There are more sedate Yuletide pleasures in and around Mobile. The Cascading Chrysanthemums at 95-acre Bellingrath Gardens may be fading after their November explosion, but they’ve been joined by some 3 million lights, 15 holiday scenes and 1,100 smaller set pieces. The garden’s centerpiece is the 15-room, 10,500 square-foot Belingrath Home, which decks its halls with boughs of holly, and a whole lot more.

St. Augustine, Florida

December Temperatures: 70s-80s

The Lightner Museum (Shutterstock)

They’ve been celebrating Christmas in America’s oldest city for 450 years or so, and maybe that’s why they’ve got so darned many decorations: The Nights of Lights display stretches some 20 blocks through St. Augustine’s historic district.

From Plaza de la Constitución to the Lightner Museum, some 3 million white lights frame colonial era buildings, wind up swaying palm trees, and play peek-a-boo in the shrubbery. The narrow streets can get a little mobbed on weekends, so one of the best views is from the Bridge of Lions, near the Bayfront. Or stop in for a drink with a view at The Casablanca Inn or Mehan’s, near the bridge. It’s a display that would make Clark Griswold proud.

Probably the best news is, there’s no rush: St. Augustine leaves their light extravaganza up all the way through January. You would, too, if you had to take ’em all down.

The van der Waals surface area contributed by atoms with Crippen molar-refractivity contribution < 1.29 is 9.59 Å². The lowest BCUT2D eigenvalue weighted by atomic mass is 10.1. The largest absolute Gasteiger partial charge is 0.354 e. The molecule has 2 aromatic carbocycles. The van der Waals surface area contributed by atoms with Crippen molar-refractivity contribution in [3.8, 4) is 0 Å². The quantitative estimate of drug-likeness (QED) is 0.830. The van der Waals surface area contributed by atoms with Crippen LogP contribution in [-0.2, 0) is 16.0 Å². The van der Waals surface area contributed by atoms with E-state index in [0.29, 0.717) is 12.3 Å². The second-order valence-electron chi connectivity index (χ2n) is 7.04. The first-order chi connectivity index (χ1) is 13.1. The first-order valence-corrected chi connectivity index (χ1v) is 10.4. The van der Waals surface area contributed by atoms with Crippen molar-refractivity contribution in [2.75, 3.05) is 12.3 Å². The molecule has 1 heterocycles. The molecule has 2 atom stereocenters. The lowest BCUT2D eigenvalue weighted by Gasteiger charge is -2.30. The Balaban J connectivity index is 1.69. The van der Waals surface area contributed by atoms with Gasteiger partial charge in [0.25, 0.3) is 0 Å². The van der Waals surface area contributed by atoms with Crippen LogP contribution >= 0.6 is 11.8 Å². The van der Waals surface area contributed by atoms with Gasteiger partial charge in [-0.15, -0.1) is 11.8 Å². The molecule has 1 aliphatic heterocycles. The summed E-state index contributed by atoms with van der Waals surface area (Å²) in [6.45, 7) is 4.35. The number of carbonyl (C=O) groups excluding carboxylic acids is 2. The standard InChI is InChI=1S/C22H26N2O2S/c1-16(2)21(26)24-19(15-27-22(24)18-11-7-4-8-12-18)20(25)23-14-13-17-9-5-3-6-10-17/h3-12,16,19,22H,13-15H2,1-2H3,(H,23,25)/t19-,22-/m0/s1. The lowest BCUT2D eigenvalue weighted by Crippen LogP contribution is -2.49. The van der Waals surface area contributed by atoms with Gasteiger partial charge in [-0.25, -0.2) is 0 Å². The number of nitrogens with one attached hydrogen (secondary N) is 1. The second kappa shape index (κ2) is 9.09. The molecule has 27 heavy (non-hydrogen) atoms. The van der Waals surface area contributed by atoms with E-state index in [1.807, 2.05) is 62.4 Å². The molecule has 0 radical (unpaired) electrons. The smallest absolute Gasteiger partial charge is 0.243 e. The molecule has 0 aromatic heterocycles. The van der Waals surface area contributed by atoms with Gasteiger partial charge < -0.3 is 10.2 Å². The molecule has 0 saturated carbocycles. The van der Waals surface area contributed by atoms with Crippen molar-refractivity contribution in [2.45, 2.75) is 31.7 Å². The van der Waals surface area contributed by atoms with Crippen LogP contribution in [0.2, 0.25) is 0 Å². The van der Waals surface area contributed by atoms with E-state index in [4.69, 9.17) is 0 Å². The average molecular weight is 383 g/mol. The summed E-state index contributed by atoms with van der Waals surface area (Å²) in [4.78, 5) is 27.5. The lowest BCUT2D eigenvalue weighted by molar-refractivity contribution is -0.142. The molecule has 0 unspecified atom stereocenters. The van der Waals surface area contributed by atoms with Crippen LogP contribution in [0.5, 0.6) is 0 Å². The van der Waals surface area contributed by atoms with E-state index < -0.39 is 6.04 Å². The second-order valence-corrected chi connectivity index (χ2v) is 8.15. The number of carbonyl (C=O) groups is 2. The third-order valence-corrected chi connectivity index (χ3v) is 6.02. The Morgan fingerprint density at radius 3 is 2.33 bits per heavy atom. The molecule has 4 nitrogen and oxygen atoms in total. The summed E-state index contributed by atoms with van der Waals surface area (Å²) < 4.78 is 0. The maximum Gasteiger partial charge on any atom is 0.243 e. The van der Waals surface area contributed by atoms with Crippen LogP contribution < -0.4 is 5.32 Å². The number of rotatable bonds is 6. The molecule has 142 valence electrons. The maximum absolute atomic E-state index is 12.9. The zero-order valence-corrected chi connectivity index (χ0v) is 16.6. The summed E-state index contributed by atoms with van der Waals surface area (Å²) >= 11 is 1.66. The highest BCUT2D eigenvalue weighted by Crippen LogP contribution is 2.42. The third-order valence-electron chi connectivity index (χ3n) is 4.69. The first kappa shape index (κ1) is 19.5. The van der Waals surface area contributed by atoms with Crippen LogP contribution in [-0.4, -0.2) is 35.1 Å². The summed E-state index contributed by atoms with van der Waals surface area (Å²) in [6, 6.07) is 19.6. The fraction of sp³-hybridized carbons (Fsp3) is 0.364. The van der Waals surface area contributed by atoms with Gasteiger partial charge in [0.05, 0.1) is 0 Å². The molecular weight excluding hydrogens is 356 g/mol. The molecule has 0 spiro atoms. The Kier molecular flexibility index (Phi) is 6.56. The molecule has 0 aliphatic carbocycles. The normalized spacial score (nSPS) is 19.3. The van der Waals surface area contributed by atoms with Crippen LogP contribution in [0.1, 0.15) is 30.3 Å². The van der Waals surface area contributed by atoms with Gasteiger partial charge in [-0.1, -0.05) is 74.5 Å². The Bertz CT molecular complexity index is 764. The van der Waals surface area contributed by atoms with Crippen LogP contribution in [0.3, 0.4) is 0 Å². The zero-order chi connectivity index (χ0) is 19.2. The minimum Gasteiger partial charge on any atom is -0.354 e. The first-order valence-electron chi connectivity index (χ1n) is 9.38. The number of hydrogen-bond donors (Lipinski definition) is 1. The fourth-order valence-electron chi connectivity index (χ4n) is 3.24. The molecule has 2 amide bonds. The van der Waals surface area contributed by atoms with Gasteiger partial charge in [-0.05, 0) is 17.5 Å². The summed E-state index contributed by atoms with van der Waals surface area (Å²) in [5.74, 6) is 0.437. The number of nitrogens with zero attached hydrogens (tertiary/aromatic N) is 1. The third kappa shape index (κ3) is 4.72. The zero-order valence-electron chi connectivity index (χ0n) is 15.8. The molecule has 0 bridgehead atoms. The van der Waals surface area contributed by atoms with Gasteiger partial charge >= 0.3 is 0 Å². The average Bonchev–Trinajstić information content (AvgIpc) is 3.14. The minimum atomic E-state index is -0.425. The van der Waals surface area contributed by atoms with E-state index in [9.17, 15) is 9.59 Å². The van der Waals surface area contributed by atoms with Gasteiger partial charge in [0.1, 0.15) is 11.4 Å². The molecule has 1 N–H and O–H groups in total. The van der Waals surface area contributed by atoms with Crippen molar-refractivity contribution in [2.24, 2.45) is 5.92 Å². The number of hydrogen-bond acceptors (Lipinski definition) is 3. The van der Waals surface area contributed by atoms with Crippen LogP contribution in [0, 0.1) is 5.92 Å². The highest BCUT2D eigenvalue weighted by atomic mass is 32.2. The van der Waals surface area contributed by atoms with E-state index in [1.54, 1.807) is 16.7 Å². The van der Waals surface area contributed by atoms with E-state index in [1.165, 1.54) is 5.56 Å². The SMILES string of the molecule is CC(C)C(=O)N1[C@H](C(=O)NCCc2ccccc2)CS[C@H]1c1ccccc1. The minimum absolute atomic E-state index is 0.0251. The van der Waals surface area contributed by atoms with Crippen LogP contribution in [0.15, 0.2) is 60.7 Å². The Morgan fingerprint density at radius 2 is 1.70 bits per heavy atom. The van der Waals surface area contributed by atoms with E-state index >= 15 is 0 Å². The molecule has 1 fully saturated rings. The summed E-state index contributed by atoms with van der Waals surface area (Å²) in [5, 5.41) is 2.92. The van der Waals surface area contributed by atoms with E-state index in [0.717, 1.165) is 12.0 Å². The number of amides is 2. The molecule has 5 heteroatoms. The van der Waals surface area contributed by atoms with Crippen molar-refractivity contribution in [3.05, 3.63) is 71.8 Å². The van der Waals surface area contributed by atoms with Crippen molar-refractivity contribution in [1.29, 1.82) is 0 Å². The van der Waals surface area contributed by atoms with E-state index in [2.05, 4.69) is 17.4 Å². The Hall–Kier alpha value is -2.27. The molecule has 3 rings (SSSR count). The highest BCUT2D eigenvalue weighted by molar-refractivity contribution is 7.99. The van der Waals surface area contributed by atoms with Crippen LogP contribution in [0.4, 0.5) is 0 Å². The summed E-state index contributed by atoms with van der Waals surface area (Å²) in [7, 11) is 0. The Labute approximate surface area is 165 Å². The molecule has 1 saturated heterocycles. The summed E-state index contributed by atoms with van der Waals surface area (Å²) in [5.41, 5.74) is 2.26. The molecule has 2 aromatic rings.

And, no, you’re not seeing things: People really are walking around with cups of hot cocoa, despite the temperatures. Some traditions die hard.

New Orleans, Louisiana

December Temperatures: 50-71

Large wood structures along the levees (Cheryl Gerber/NewOrleans.com)

There’s no way Santa misses New Orleans this — or any other — Christmas. Not with this annual array of blazing, sparking, crackling, 20-foot-high burning wood structures stretching for as far as the eye can see along the levees that (for the most part) keep the Mississippi River from rolling into town.

No one really knows how many families lug lumber up these riverbanks to construct elaborate wood designs — ranging from enormous pyramids to lovingly rendered alligators — on the levees’ crests. But for well over a century, from New Orleans to Baton Rouge, all along the Great River Road, the riverscape has become a festive inferno each and every Christmas Eve.

As the fires burn, the revelers wander from pyre to pyre, visiting and wishing each other Season’s Greetings. You can join them — or you can simply drive along the River Roads on either bank, soaking in the celebration and smelling the scents of the season.

Pensacola, Florida

December Temperatures: 50-75

Winterfest (Uploaded to YouTube by Winterfest Trolley Tours)

The first European settlers arrived in present-day Pensacola in August, 1559 — and abandoned it almost immediately, declaring it uninhabitable. Of course, had they stuck around until December, it might have been a different story. Today, thanks to its locale and mild winter climate, the town is downright irresistible, especially during the holidays.

These days, Pensacola’s Winterfest turns the whole town into one big theatrical experience, with rotating 25-minute shows that unfold on themed trolleys that travel the streets from scene to scene. Depending on the day, you’ll find A Christmas Carol, The Polar Express, The Grinch, and A Cajun Christmas tours leaving from the middle of town.

Plus, miracle of miracles, each tour ends up in a raging snowstorm. Not the real thing, of course, but Pensacolians take what they can get: the last time their city got two inches of snow in one day was back in 1954.